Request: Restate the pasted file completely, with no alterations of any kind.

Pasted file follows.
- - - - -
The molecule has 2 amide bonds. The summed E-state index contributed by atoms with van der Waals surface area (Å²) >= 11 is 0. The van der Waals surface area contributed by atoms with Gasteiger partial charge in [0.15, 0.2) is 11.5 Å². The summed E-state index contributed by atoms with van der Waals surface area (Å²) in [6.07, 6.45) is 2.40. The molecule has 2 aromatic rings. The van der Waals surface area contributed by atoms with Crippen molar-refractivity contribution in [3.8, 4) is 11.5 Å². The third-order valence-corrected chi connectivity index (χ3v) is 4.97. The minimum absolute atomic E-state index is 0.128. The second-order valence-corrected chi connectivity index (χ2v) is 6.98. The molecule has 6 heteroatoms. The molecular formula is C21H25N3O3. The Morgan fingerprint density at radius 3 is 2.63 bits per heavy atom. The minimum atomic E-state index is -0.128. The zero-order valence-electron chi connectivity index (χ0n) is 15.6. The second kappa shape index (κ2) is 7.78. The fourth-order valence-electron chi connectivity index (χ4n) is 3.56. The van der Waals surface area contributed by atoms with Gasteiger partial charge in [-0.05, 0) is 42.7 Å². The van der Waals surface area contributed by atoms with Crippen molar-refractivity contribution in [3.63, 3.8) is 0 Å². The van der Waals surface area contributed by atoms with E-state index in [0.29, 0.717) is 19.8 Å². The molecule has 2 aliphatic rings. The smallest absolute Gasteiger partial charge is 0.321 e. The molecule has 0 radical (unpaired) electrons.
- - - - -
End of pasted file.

The molecule has 2 amide bonds. The summed E-state index contributed by atoms with van der Waals surface area (Å²) >= 11 is 0. The van der Waals surface area contributed by atoms with Gasteiger partial charge in [0.15, 0.2) is 11.5 Å². The summed E-state index contributed by atoms with van der Waals surface area (Å²) in [6.07, 6.45) is 2.40. The molecule has 2 aromatic rings. The van der Waals surface area contributed by atoms with Crippen molar-refractivity contribution in [3.8, 4) is 11.5 Å². The third-order valence-corrected chi connectivity index (χ3v) is 4.97. The minimum absolute atomic E-state index is 0.128. The second-order valence-corrected chi connectivity index (χ2v) is 6.98. The molecule has 6 heteroatoms. The molecular formula is C21H25N3O3. The Morgan fingerprint density at radius 3 is 2.63 bits per heavy atom. The minimum atomic E-state index is -0.128. The zero-order valence-electron chi connectivity index (χ0n) is 15.6. The second kappa shape index (κ2) is 7.78. The fourth-order valence-electron chi connectivity index (χ4n) is 3.56. The van der Waals surface area contributed by atoms with Gasteiger partial charge in [-0.05, 0) is 42.7 Å². The van der Waals surface area contributed by atoms with Crippen molar-refractivity contribution in [3.63, 3.8) is 0 Å². The van der Waals surface area contributed by atoms with E-state index in [0.29, 0.717) is 19.8 Å². The molecule has 2 aliphatic rings. The smallest absolute Gasteiger partial charge is 0.321 e. The molecule has 0 radical (unpaired) electrons.